Facing financial ruin, the church’s prophet and president in 1899, Lorenzo Snow, urged members to redouble their commitment to tithing. The church formalized its expectation that members donate 10% of their annual income to remain in good standing. To this day, Latter-day Saints are expected to meet with local bishops every year and state that they have paid a full tithe.
By 1907, Snow’s successor, Joseph F. Smith, jubilantly announced that tithing income had paid off all the church’s loans. He even predicted that if the current rate continued, “we expect to see the day when we will not have to ask you for one dollar of donation for any purpose.”
Bust to boom
Donations only increased over the following decades, however, as the church continued to grow rapidly. The prosperity of the 1950s enabled an ambitious construction agenda for the next decade, as the church built over a thousand new meetinghouses and temples for its exploding membership.
Yet high spending, poor financial management and unwise or unlucky investments brought another financial crisis, and the church soon found itself cash-poor. By 1962, the budget had amassed a $32 million deficit. Leaders ceased offering detailed financial reports, which had been inconsistent yet common staples at the church’s General Conference.
Things started looking up the next year when N. Eldon Tanner, a successful Canadian politician and businessman, joined the church’s leadership and modernized its financial structure, investing any surplus. The church was once again on solid financial footing by the end of the 1960s, though it did not resume the release of detailed financial reports. Instead, Tanner empowered a private economic team to continue growing the faith’s portfolio.
Decades of membership growth, tithing donations and lucrative investments resulted in the modern church’s massive accumulation of wealth. This financial success has enabled it to oversee a worldwide church with nearly 17 million members of record, tens of thousands of employees and countless volunteer and charitable programs.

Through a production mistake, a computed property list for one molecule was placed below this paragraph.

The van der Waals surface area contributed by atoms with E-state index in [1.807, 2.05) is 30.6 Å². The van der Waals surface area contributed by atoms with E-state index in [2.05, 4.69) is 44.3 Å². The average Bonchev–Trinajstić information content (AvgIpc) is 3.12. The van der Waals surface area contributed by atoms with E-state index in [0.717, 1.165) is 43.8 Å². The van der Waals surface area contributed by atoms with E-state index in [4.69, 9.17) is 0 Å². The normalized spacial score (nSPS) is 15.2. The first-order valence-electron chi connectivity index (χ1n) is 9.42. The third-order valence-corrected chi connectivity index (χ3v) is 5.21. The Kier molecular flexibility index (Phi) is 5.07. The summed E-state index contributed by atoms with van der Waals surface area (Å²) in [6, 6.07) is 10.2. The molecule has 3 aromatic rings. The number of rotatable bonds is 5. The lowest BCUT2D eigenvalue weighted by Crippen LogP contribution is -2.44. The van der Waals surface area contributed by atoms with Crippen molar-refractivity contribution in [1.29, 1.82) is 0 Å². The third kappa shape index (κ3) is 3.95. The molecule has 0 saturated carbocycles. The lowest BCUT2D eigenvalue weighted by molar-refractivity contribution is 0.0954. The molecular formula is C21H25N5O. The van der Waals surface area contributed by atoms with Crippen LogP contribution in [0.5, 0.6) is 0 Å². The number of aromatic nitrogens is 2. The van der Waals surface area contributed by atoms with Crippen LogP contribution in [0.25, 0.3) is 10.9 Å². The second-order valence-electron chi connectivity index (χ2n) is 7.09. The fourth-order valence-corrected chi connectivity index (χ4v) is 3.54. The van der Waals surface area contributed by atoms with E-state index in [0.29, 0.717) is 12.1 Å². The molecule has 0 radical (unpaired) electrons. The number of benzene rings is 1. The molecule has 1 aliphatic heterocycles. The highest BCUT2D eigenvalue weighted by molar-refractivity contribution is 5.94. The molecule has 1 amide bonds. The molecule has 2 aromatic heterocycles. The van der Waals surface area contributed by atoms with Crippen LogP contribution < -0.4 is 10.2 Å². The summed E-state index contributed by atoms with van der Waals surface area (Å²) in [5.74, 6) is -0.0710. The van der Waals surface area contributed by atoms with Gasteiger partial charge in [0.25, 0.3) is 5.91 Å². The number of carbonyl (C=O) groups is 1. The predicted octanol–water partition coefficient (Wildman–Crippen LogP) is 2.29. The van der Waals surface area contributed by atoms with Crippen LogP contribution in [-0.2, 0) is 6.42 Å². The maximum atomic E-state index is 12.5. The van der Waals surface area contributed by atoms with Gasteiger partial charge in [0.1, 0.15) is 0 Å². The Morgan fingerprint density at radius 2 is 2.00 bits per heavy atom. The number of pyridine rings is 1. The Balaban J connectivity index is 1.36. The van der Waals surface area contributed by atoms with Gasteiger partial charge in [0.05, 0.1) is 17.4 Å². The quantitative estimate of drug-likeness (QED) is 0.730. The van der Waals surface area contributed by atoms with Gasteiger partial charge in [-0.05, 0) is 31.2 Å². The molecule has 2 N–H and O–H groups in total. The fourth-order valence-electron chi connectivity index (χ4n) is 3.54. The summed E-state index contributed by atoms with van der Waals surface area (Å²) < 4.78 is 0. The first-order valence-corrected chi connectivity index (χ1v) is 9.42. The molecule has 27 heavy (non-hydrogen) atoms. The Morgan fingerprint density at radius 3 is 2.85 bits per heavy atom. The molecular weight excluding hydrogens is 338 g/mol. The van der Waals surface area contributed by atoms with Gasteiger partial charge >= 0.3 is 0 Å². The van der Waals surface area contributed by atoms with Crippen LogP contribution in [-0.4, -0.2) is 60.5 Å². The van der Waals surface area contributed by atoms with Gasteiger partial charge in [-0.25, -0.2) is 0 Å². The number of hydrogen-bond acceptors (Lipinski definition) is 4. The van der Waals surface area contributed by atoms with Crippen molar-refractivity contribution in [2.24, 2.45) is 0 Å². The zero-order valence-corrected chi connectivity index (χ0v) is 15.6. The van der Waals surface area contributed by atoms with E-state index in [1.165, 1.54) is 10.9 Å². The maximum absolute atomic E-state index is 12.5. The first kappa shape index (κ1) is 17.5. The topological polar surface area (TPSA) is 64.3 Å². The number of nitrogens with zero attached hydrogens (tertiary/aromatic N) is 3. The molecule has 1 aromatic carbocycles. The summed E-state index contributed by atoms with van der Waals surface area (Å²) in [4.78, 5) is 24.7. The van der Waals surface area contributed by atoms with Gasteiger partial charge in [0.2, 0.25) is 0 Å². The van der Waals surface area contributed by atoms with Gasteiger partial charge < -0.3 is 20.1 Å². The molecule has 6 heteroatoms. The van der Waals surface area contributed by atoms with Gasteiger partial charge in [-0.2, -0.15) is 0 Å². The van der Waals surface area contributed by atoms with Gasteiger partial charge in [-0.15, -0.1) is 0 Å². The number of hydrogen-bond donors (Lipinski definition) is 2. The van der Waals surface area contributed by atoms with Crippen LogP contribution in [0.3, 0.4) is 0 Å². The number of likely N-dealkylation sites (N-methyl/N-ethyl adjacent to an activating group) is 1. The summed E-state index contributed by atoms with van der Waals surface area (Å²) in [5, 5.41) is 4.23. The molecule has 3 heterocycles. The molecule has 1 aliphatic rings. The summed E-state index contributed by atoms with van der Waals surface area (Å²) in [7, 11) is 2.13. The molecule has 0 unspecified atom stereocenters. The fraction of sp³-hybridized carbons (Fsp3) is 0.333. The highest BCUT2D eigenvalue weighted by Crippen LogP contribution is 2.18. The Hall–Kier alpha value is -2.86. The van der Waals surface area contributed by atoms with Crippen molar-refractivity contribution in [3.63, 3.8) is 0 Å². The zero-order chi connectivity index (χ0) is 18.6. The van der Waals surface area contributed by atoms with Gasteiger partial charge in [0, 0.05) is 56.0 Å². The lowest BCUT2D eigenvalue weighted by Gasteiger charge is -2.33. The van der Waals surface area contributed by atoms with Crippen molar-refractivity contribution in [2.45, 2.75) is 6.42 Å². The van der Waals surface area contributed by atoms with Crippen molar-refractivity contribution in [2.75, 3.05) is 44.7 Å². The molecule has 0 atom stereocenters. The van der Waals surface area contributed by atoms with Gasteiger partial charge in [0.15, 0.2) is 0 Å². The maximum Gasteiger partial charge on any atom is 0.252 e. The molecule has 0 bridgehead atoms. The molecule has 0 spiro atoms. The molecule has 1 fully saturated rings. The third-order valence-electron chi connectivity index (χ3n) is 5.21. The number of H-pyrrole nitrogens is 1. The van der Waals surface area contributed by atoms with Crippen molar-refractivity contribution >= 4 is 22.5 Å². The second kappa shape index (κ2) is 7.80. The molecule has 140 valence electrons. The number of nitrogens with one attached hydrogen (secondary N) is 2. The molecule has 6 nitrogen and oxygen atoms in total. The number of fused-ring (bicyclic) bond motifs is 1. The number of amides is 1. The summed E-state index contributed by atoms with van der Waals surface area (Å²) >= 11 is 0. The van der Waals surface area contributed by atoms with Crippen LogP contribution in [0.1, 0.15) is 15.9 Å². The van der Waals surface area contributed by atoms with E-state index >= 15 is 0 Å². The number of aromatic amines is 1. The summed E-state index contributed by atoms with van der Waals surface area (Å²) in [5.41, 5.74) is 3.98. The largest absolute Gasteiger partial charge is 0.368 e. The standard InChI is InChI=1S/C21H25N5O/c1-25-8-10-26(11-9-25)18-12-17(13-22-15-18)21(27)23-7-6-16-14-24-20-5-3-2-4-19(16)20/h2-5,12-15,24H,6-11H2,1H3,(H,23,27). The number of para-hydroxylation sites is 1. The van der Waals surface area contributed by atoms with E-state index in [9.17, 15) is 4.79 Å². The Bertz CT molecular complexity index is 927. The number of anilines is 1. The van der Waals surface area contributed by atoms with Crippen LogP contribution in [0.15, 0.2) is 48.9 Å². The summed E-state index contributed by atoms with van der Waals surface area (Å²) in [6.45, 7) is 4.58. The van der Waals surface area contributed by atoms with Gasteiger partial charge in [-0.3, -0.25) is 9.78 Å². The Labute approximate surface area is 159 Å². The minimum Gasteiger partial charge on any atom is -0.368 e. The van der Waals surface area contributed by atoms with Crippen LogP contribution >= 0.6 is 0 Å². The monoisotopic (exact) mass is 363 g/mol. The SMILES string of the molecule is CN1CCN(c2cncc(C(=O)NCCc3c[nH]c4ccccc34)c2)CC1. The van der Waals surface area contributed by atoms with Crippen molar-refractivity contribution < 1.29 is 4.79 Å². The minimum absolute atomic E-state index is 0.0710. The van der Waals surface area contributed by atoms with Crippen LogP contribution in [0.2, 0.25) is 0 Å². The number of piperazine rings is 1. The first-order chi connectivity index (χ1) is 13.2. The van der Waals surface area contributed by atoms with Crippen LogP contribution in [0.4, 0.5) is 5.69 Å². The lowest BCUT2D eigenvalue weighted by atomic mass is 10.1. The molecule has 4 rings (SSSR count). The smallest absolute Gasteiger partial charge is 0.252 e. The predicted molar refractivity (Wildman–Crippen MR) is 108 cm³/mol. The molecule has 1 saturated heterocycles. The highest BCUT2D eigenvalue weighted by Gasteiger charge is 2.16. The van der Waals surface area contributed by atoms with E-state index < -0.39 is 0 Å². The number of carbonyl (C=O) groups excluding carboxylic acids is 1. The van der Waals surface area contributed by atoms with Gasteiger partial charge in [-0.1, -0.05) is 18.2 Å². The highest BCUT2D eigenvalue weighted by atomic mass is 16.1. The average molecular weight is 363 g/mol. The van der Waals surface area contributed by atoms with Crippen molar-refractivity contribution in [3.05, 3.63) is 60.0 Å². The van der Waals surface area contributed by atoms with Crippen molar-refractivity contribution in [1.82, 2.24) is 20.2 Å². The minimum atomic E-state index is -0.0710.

Its investments became so profitable in the early 2000s that, according to the SEC report, church leaders explored ways to shield their success from the public. According to one whistleblower, church authorities feared that greater transparency would discourage members from further tithing.
Giving to God
While the church reports giving over $1 billion in charitable aid last year, some members and observers alike critique leaders for not donating more, given the vast size of its investment portfolio, which is almost twice the size of Harvard’s endowment.
The issue also raises important ethical questions regarding a religious institution’s obligations toward its own members. Should Latter-day Saints, especially those who are struggling financially, still donate a tenth of their income to a church whose reserves are likely deep enough to pay off more than a decade of expenses? The seeming discrepancy between the transparency required of individual members and the church’s own lack of accountability has unsettled some members.
Yet many believers emphasize that their tithing’s purpose is not merely to add to the church’s coffers but to help build the kingdom of God – their donations are primarily offered for spiritual reasons, not worldly ones. And investments are also a safety net for the faith’s growth: Leaders likely hope it can support rapidly growing membership in lower-income countries.
As absurd as it may be to call a $100 billion dollar portfolio a “rainy day” fund, the church’s turbulent history may have led leaders to see it as just that.
This article is republished from The Conversation, an independent nonprofit news site dedicated to sharing ideas from academic experts. The Conversation has a variety of fascinating free newsletters.
It was written by: Benjamin Park, Sam Houston State University.
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Benjamin Park does not work for, consult, own shares in or receive funding from any company or organization that would benefit from this article, and has disclosed no relevant affiliations beyond their academic appointment.